Thursday, January 18, 2018


Let no man deceive you by any means: for that day shall not come except there come a falling away first, and that man of sin be revealed, the son of perdition.

2 Thessalonians 2:3

By Mohamed Menabawey | Mail Online | Jun. 8, 2010

The patient - a well-dressed woman in her early 30s - seemed delighted to find out that at last, and against all the odds, she was to be a mother.

Clutching her husband's hand, they appeared to everyone in my colleague's practice to be as overjoyed as any other would-be parents. In the lottery that is IVF - for, however hard the doctors work, it works in only 50 per cent of cases - they truly were extremely lucky.

In cases like hers, the doctors who treated her feel as much joy as the woman in question. So it's not hard to imagine the devastation my colleague felt when he found out by chance a few months later, when compiling the data of how many pregnancies had gone on to be live babies, that the couple hadn't gone through with the pregnancy after all.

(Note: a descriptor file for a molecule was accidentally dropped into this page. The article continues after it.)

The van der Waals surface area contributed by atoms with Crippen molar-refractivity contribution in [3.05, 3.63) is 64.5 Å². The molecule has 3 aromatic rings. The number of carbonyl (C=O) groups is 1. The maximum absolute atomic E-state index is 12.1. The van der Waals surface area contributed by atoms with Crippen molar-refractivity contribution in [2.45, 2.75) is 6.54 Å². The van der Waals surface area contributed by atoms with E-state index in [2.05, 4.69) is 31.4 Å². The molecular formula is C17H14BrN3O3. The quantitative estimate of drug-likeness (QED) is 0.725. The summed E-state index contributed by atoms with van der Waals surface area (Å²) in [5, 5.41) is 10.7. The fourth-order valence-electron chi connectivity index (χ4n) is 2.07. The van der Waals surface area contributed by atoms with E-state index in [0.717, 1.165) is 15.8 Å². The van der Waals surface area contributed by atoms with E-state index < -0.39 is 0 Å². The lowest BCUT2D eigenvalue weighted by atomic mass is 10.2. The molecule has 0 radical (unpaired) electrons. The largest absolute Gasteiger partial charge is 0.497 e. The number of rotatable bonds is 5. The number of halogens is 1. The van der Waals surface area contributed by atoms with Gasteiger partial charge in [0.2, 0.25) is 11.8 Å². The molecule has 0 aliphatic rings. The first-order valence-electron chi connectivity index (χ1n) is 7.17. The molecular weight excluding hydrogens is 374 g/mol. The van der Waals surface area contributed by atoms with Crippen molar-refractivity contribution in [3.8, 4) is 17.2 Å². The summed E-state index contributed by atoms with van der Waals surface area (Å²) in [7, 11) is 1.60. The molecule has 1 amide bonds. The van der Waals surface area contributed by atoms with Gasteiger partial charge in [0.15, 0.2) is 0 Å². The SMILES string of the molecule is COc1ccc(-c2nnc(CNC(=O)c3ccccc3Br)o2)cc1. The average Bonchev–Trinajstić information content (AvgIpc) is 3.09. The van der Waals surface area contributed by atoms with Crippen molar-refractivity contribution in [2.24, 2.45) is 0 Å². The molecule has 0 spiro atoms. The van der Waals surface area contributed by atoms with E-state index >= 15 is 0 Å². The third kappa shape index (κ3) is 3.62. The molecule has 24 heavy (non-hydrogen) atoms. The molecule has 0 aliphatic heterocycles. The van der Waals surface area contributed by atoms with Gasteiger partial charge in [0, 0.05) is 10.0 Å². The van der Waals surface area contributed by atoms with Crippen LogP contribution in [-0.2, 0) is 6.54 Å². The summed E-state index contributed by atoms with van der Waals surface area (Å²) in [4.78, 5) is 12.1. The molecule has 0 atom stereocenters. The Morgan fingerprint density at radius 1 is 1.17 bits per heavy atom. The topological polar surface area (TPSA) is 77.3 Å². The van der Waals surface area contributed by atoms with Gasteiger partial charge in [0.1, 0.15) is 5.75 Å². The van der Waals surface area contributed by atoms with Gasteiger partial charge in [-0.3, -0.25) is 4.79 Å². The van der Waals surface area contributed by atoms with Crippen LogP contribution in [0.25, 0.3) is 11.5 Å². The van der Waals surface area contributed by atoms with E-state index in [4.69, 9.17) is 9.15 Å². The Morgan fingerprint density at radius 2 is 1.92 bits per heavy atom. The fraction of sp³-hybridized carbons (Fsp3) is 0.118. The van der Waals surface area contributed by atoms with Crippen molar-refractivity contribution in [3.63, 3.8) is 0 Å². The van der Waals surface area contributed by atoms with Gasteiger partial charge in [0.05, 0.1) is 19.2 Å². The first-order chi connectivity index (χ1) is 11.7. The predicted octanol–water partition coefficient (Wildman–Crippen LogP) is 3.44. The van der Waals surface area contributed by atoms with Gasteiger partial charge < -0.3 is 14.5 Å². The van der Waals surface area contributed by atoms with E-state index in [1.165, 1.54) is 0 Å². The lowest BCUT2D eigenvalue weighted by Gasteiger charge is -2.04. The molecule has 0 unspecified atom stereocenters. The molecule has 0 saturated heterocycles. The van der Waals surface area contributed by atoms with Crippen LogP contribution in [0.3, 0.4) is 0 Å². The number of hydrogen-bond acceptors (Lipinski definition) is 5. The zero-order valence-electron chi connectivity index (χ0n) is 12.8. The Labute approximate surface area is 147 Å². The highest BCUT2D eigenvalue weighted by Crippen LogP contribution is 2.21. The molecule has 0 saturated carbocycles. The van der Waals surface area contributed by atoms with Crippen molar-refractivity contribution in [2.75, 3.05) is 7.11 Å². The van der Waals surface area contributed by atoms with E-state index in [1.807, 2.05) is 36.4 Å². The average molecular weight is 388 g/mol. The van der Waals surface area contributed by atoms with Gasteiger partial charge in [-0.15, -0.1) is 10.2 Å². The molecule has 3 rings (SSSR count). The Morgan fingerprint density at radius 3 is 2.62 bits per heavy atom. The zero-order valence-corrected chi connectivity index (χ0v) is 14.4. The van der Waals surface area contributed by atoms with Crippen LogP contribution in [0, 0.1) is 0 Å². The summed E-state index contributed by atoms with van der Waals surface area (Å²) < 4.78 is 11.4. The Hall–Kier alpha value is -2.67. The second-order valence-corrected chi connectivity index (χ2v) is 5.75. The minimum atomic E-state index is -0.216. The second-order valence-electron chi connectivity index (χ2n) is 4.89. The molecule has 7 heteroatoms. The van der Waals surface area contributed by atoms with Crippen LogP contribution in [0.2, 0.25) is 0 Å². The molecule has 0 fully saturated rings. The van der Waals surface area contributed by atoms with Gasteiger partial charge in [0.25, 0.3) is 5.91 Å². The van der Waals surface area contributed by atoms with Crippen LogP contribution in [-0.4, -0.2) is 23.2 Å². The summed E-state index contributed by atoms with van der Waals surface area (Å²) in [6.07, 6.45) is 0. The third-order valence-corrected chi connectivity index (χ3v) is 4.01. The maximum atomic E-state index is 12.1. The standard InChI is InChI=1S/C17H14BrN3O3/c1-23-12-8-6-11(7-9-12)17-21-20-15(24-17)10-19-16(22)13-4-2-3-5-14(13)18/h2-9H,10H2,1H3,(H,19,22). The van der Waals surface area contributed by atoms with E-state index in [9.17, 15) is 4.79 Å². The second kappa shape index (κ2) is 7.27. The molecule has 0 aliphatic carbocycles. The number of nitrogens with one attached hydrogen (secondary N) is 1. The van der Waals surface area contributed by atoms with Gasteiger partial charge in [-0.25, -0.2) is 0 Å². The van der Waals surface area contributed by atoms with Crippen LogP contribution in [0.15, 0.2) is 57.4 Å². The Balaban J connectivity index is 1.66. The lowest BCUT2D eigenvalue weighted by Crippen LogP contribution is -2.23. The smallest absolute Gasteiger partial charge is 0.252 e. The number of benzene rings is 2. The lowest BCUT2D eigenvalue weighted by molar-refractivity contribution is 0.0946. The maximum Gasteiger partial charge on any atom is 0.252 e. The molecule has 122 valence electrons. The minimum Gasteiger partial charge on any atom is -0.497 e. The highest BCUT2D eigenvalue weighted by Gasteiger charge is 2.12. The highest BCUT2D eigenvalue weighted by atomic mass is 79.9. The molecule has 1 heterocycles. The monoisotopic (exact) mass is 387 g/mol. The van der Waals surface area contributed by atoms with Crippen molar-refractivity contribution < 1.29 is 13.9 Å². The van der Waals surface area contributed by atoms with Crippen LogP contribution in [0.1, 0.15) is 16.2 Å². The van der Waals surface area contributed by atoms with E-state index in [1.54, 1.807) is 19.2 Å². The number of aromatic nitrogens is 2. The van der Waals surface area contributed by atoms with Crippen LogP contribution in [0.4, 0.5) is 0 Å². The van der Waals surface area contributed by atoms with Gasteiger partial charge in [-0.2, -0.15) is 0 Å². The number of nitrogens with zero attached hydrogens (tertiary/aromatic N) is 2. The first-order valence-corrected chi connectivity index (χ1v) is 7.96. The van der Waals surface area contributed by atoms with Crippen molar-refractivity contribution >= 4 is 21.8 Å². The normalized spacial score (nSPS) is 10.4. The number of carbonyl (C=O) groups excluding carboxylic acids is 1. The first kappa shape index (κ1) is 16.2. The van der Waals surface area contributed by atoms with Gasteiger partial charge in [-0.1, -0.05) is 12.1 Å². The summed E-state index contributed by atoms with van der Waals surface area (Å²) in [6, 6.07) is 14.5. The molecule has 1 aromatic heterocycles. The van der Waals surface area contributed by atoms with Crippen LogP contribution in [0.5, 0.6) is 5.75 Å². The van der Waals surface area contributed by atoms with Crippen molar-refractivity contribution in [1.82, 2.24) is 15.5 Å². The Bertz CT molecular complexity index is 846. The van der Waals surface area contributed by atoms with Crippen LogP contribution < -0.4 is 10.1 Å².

Sad statistic: An average of 80 abortions a year are carried out
on women who conceived through IVF - many do it for social rather than
medical reasons

Sad statistic: An average of 80 abortions a year are carried out on women who conceived through IVF - many do it for social rather than medical reasons

Instead, for some inexplicable reason, the would-be mother had gone on to abort her perfectly healthy embryo. Frustratingly, as is so often the case, the doctor never found out the exact details of her abortion.

But the one-word reason given on their forms was 'social' rather than medical. And from the little information available in the records, it seemed she and her husband had separated.